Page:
Supply management has undeniably served the Canadian dairy industry very well, allowing among other thing dairy farmers to increase their income and wealth over the years and two dairy processors (Saputo and Agropur) to develop into major global players. Over the period 1998-2014, the number of dairy farms has been almost halved. Production has increased only by 4%, following a sleepy growth in consumption of dairy products driven by demographics and changes in food consumption pattern. Today, the three largest dairy processors control about 80% of the market. The Canadian dairy industry could be said to be relatively mature. However, even if supply management survives the current TPP negotiations, its future is uncertain as adverse forces are gathering strength, threatening the three pillars of supply management (import control, producer pricing and production discipline) from within.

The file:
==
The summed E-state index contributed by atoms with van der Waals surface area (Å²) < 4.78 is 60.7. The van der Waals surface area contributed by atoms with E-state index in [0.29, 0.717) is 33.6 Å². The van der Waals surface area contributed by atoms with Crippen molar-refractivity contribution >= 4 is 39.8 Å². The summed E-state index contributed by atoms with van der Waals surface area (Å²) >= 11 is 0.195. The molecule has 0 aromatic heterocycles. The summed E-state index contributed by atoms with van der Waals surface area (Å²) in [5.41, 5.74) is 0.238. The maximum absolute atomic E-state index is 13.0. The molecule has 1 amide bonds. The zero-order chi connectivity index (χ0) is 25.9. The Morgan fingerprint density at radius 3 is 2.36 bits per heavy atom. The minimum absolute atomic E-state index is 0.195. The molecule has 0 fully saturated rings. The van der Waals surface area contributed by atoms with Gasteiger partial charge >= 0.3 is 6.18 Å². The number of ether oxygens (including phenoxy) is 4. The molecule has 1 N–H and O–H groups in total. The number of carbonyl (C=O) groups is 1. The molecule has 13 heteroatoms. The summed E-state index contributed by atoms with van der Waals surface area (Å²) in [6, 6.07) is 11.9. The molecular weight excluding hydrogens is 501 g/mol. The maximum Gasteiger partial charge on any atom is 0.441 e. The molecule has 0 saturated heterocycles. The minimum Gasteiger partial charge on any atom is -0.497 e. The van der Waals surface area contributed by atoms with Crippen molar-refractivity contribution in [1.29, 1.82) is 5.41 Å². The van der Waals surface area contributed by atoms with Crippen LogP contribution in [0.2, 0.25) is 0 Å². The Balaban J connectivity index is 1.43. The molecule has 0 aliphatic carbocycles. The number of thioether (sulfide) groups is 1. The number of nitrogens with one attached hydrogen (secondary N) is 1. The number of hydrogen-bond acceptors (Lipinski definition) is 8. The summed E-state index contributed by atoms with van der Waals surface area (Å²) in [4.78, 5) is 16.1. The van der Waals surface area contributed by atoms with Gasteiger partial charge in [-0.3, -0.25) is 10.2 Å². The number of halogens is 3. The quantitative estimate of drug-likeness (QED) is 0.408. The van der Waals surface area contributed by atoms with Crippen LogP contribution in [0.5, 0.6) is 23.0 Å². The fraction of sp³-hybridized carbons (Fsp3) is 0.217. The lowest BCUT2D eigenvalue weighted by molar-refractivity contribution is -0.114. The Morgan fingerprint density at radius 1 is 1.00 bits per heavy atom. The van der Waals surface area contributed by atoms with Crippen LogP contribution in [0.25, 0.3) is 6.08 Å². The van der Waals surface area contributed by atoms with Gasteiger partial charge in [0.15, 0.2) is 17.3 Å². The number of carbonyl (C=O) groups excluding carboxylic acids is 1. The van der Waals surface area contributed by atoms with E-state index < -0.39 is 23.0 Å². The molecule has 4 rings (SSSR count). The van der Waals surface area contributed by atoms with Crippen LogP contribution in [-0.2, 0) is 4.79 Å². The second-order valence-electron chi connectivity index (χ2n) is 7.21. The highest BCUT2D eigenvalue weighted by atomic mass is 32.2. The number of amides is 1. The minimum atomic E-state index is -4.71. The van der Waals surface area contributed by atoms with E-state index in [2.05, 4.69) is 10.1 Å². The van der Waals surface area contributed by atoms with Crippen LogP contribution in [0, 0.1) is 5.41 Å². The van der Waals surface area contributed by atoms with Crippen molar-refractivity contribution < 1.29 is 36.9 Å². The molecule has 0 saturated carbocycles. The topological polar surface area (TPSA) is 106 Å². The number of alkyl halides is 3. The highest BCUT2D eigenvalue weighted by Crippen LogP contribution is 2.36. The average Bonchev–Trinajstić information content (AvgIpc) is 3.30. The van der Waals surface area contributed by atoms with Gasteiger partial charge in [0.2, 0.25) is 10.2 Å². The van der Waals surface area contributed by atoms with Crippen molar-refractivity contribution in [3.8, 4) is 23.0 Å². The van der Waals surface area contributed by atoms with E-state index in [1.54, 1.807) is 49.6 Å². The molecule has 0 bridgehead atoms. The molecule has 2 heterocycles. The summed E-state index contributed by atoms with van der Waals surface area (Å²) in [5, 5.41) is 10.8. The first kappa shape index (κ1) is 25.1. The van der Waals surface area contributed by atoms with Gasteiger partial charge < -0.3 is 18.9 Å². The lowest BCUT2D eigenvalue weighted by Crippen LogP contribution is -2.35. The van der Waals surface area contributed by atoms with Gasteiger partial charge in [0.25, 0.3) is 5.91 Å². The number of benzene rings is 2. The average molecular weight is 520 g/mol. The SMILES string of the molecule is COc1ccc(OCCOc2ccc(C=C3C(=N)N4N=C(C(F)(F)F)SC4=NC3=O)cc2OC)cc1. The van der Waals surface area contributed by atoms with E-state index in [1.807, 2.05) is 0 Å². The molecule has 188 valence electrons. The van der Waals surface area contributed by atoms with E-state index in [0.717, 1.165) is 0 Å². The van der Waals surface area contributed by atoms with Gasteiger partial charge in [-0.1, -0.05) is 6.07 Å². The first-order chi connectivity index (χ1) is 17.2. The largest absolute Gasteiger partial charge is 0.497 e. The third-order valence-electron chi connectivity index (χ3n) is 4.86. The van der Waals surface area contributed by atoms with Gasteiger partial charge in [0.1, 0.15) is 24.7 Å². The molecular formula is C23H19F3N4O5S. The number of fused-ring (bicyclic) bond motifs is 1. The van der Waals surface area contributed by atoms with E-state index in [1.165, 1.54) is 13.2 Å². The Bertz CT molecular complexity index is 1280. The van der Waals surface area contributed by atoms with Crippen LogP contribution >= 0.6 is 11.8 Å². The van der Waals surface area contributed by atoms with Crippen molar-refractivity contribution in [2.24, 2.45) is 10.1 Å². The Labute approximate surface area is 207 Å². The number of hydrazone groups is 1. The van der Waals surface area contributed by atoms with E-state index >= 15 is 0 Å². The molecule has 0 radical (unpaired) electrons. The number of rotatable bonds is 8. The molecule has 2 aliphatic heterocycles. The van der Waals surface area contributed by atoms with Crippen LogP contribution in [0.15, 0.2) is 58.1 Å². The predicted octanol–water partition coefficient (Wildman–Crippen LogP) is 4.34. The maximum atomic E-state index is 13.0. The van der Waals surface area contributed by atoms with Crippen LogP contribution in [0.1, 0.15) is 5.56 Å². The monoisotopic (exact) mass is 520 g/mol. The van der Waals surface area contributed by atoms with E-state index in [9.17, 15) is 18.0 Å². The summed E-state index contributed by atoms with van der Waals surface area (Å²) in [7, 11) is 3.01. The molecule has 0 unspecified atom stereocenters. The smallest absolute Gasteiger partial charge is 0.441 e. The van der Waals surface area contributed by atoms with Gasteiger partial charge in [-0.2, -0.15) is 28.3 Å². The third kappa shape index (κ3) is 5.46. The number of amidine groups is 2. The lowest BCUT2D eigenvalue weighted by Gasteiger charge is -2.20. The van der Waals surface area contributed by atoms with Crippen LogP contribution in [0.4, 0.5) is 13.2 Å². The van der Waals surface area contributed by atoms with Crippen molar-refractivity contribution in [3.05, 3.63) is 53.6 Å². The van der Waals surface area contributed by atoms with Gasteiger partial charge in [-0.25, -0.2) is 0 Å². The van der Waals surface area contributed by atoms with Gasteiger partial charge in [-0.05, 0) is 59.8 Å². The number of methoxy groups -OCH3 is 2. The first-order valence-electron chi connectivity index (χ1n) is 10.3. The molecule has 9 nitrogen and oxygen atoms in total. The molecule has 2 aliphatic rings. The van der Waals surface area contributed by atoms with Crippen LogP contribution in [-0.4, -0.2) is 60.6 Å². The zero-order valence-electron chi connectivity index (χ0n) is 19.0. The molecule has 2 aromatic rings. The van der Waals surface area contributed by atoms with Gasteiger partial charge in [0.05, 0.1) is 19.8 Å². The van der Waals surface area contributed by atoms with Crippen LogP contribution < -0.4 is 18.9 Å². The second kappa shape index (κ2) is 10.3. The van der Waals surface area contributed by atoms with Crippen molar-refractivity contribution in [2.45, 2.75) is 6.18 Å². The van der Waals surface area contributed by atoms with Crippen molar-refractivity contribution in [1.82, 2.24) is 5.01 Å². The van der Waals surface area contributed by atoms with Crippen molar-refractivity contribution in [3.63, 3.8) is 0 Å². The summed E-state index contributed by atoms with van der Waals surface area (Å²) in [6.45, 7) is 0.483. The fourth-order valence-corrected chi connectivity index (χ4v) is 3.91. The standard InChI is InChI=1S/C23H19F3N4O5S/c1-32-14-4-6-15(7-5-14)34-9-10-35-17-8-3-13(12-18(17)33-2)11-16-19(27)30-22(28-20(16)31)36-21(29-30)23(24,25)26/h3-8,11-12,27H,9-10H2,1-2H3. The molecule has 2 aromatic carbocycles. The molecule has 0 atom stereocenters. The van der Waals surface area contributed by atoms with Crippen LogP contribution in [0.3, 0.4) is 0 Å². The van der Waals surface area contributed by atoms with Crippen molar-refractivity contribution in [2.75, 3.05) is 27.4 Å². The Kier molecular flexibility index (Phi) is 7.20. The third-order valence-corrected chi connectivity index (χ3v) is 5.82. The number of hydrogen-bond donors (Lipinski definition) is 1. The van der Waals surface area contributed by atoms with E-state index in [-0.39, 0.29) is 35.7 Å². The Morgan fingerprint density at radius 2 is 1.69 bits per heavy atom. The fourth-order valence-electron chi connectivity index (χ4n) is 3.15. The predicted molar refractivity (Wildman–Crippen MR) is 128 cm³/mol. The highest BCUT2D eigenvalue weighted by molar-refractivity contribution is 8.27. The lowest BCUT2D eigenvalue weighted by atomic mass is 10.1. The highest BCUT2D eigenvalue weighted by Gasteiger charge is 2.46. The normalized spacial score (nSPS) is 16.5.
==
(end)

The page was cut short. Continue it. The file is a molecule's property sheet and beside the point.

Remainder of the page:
The strongest force is the weakness of growth potential in the domestic market which, because of supply management, will translate into a marginal production increase. On the processing side, maintaining or increasing margin will then require to lower supply cost, which will result in a downward pressure on milk price and concomitantly in an increased use of imported ingredients which in turn will reinforce the former. In the meantime, and considering productivity gains and labour shortage in dairy production, there will be tremendous pressure to realize some economies of scale at the farm level to limit the ongoing deterioration of profitability in many dairy farms. Even so, more voices getting louder may call for increasing market potential by making it possible to export Canadian dairy products, which would antagonize import control.